Satellite heavyweights SES and Intelsat to combine in $3.1B merger


Two of the commercial satellite industry’s biggest players are joining forces to fortify their position against the onslaught of emerging low-Earth orbit broadband constellations led by SpaceX’s Starlink network.

In a $3.1 billion deal announced Tuesday, Luxembourg-based SES will acquire rival operator Intelsat—creating a combined fleet of around 100 satellites in geostationary orbit (GEO).

The new behemoth born from the merger will boast more than twice the number of active GEO satellites as its next largest competitor as traditional satellite operators face intensifying competition from a new breed of low-Earth orbit (LEO) broadband mega-constellations.

While large, long-standing customers like television broadcasters and military remain firmly committed to the stability and global coverage provided by GEO satellite fleets, there is surging demand from consumers and businesses for the low-latency connectivity offered by LEO satellite networks flying just a few hundred miles above Earth.

“In a fast-moving and competitive satellite communication industry, this transaction expands our multi-orbit space network, spectrum portfolio, ground infrastructure around the world, go-to-market capabilities, managed service solutions, and financial profile,” said SES CEO Adel Al-Saleh.

“Going forward, customers will benefit from a more competitive portfolio of solutions with end-to-end offerings in valuable Government and Mobility segments, combined with value-added, efficient, and reliable offerings for Fixed Data and Media customers.

“This combination is also positive for our supply chain partners and the industry in creating new opportunities as satellite-based solutions become an increasingly integral part of the wider communications ecosystem.”

Starlink juggernaut

Dominating the LEO satellite broadband market is SpaceX’s Starlink network, which has deployed over 5,800 spacecraft to date, with millions more planned. The reusable Starlink satellites are manufactured at a fraction of the cost of traditional larger GEO craft, enabling SpaceX to rapidly build out a globe-spanning constellation.

Starlink’s LEO architecture provides low-latency internet connectivity not possible from the more distant GEO orbit, a key advantage over space-based internet providers relying on handfuls of high-bandwidth GEO satellites like ViaSat and Hughes. Starlink now counts over 2.6 million subscribers, per SpaceX.

Established operators are pursuing mergers and acquisitions to stay competitive amid the LEO broadband revolution. Last year, Eutelsat combined with OneWeb to offer a hybrid GEO-LEO service. ViaSat purchased maritime satellite firm Inmarsat.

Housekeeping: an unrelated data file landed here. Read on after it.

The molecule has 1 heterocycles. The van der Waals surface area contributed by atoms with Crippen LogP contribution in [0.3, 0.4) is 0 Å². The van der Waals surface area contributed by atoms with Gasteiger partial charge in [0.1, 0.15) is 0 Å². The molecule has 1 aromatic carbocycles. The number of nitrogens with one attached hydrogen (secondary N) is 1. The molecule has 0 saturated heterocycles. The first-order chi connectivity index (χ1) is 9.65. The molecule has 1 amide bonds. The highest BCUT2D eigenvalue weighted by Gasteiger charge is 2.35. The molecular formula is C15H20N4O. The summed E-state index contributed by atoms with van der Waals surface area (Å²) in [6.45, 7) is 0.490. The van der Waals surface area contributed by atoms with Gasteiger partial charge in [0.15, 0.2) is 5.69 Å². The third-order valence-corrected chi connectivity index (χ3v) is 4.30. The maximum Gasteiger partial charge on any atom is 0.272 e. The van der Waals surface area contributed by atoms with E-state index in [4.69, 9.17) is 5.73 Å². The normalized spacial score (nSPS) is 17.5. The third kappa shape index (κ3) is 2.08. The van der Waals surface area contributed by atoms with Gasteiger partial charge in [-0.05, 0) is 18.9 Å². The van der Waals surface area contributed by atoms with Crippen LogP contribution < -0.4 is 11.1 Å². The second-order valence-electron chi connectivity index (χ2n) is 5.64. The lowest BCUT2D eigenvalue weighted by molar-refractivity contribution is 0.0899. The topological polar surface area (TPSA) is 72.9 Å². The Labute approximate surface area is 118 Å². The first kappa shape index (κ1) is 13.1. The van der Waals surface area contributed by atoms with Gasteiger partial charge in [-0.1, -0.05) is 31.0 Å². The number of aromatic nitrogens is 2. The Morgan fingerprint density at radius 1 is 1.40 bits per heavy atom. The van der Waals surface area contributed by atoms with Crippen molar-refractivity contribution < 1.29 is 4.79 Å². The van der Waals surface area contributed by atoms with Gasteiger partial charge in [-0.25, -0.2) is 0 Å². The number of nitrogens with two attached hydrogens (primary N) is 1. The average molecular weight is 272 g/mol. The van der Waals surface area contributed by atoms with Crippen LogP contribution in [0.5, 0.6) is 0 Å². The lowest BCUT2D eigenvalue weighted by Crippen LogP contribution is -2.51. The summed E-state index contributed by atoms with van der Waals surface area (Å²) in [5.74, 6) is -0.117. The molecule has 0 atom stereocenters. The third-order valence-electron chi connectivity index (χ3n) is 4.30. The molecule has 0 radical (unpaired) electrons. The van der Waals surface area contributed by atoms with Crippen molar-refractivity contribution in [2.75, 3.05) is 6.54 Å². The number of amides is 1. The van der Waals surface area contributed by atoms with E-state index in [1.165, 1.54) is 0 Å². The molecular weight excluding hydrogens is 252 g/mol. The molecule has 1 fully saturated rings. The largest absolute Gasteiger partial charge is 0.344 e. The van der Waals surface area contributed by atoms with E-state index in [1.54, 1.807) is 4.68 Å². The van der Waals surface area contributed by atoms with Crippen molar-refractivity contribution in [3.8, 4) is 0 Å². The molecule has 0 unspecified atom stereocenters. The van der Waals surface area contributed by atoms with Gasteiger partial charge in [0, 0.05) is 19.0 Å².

But the SES-Intelsat tie-up is the largest such deal to date based on the immense scale of their joint GEO assets. SES currently operates 43 GEO satellites plus 26 broadband craft in medium-Earth orbit. Intelsat adds another 57 active GEO satellites focused on video transmission.

The two companies have 13 more satellites in production lines – six GEO and seven next-gen hybrid broadband platforms for medium-Earth orbit. Intelsat further secured $250 million of capacity on OneWeb’s own LEO broadband constellation earlier this year.

Hedging bets

While pledging continued GEO investment to serve their core markets, the SES-Intelsat merger is widely seen as a move to insulate their businesses against further LEO disruption by diversifying across multiple orbits.

Their sheer size and vertical integration may offer a counterweight to Starlink and others by enabling the legacy firms to rapidly deploy new multi-orbit architectures and managed network services. However, LEO’s technical latency benefits inherently favour the upstart broadband providers.  

“Over the past two years, the Intelsat team has executed a remarkable strategic reset. We have reversed a 10-year negative trend to return to growth, established a new and game-changing technology roadmap, and focused on productivity and execution to deliver competitive capabilities,” explained David Wajsgras, CEO of Intelsat.

“The team today is providing our customers with network performance at five 9s and is more dedicated than ever to customer engagement and delivering on our commitments. This strategic pivot sets the foundation for Intelsat’s next chapter.”

The SES-Intelsat deal underscores how Starlink’s aggressive LEO constellation build-out has already profoundly reshaped the global satellite services playing field, forcing incumbents to pursue transformational realignments merely to remain viable competitors. 

(Photo by Lance Grandahl)

See also: EU antitrust chief warns against telecoms mergers  

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Tags: acquisition, connectivity, intelsat, merger, Networks, rural, satellites, ses, telecoms

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